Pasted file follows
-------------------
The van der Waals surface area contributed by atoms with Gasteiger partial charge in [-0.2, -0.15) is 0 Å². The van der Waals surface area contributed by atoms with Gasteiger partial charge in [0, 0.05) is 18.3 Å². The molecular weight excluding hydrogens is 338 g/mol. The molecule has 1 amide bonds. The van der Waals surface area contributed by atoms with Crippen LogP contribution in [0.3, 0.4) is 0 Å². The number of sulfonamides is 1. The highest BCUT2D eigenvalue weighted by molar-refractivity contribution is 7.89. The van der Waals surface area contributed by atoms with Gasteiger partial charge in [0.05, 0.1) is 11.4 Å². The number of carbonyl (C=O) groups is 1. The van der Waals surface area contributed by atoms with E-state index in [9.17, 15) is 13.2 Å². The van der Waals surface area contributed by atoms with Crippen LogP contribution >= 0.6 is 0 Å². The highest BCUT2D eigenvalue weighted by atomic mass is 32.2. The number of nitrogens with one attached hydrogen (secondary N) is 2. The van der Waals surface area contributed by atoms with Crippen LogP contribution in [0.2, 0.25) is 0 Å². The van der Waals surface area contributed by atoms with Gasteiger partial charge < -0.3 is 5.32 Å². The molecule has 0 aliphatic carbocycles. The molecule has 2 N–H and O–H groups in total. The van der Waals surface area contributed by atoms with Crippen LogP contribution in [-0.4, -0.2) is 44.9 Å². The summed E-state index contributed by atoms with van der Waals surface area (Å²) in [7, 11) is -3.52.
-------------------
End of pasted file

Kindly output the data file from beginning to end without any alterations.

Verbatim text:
The van der Waals surface area contributed by atoms with Gasteiger partial charge in [-0.2, -0.15) is 0 Å². The van der Waals surface area contributed by atoms with Gasteiger partial charge in [0, 0.05) is 18.3 Å². The molecular weight excluding hydrogens is 338 g/mol. The molecule has 1 amide bonds. The van der Waals surface area contributed by atoms with Crippen LogP contribution in [0.3, 0.4) is 0 Å². The number of sulfonamides is 1. The highest BCUT2D eigenvalue weighted by molar-refractivity contribution is 7.89. The van der Waals surface area contributed by atoms with Gasteiger partial charge in [0.05, 0.1) is 11.4 Å². The number of carbonyl (C=O) groups is 1. The van der Waals surface area contributed by atoms with E-state index in [9.17, 15) is 13.2 Å². The van der Waals surface area contributed by atoms with Crippen LogP contribution >= 0.6 is 0 Å². The highest BCUT2D eigenvalue weighted by atomic mass is 32.2. The number of nitrogens with one attached hydrogen (secondary N) is 2. The van der Waals surface area contributed by atoms with Crippen LogP contribution in [0.2, 0.25) is 0 Å². The van der Waals surface area contributed by atoms with Gasteiger partial charge < -0.3 is 5.32 Å². The molecule has 0 aliphatic carbocycles. The molecule has 2 N–H and O–H groups in total. The van der Waals surface area contributed by atoms with Crippen LogP contribution in [-0.4, -0.2) is 44.9 Å². The summed E-state index contributed by atoms with van der Waals surface area (Å²) in [7, 11) is -3.52.